Catherine Thysmans alias Tishem (died after 1577) was an erudite woman from Antwerp who educated her son, the celebrated scholar Jan Gruter, while in exile in England. She was the one woman in England under the bourgeoisie to be known as a classical scholar.[1]

The principal source for Catherine Tishem's life is a worshipful tribute to her son, Jan Gruter, written by one of his pupils, Balthasar Venator.[2][3] According to Venator, Tishem was a remarkably erudite woman, fluent in Latin, Greek, French, Italian, and English and able to read Galen's original text.

In 1558 in Antwerp, Tishem married a widowed and wealthy merchant and juror, Wouter Gruter (also "Walterus", "de Gruytere", etc.), originally from Breda. They had four children, Jan being born in December 1560.[1] Her husband co-signed the Compromise of Nobles in 1566,[4] and to flee prosecution in the Spanish Netherlands, they moved to the Dutch Calvinist exile community of Norwich. Some biographies of Jan Gruter claim that Tishem was originally from Norwich herself,[4][5] though Thijsmans/Thysmans was a regular Flemish patronymic. When their son enrolled at the new Leiden University in Holland in 1578/1579, Catherine and Wouter returned to Antwerp, but the Siege of Antwerp in 1584 made them flee again, this time to Lübeck and then Gdańsk.[5] Wouter Gruter died in Gdańsk in 1588,[5] and, according to Peter Fuchs, Catherine died in 1595.[4]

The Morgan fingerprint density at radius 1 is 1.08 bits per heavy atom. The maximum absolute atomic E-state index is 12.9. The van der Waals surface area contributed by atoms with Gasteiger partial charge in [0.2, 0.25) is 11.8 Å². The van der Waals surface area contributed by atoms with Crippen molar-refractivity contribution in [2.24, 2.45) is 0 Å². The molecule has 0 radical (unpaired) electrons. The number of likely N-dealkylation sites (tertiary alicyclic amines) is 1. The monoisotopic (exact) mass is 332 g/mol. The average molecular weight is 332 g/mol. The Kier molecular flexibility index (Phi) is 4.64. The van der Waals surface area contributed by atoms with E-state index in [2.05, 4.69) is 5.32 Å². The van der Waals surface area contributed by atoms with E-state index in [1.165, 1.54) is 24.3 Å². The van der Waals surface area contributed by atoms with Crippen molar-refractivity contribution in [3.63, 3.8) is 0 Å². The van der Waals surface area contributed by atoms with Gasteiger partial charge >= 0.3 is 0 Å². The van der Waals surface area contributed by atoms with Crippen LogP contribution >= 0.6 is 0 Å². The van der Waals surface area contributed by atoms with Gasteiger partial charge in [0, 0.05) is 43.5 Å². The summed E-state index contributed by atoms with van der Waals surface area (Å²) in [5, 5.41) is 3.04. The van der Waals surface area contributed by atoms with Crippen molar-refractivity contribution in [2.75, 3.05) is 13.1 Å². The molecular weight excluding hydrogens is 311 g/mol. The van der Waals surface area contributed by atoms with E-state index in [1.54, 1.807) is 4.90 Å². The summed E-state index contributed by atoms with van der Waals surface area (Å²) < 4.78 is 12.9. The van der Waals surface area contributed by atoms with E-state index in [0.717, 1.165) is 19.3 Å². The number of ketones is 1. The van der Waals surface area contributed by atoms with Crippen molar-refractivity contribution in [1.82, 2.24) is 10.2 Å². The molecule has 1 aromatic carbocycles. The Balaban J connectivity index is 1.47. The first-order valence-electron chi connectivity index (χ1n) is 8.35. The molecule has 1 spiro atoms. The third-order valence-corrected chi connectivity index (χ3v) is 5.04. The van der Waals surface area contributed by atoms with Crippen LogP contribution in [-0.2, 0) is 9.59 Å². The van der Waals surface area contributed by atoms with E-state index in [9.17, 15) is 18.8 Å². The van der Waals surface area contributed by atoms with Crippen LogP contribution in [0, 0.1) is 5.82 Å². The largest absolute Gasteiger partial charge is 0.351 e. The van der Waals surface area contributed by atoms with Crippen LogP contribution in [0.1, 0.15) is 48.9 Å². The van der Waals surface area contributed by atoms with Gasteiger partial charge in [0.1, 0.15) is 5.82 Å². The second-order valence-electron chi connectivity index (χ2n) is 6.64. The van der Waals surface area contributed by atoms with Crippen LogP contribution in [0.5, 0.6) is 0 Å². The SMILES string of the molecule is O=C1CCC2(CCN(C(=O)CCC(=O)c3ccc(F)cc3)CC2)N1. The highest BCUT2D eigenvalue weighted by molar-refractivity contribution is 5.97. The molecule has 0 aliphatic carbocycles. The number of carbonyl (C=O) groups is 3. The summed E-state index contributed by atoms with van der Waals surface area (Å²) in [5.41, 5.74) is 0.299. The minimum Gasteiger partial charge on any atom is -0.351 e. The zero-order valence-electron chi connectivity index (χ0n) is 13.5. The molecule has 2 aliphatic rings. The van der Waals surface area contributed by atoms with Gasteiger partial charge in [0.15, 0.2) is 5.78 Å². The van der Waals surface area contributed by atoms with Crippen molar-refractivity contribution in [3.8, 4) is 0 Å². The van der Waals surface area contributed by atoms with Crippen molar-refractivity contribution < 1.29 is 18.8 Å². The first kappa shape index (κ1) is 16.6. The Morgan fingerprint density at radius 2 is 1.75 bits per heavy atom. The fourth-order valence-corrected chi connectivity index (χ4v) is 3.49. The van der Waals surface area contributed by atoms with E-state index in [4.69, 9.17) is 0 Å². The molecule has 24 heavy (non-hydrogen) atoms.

References

  1. ^ a b Warnicke, Retha M. (1983). Women of the English Renaissance and Reformation. ABC-CLIO. p. 106. ISBN 0313236119. Retrieved 22 March 2019.
  2. ^ Venator, Balthasar. Panegyricus Jan Grutero scriptus. 1631.
  3. ^ Foster, Leonard. Janus Gruter's English years: Studies in the continuity of Dutch literature in exile in Elizabethan England. Oxford University Press, 1967.
  4. ^ a b c Fuchs, Peter, Gruter, Jan in Neue Deutsche Biographie 7 (1966), pages. 238-240 [Online-Version]
  5. ^ a b c Jan Gruter at Early Modern Letters Online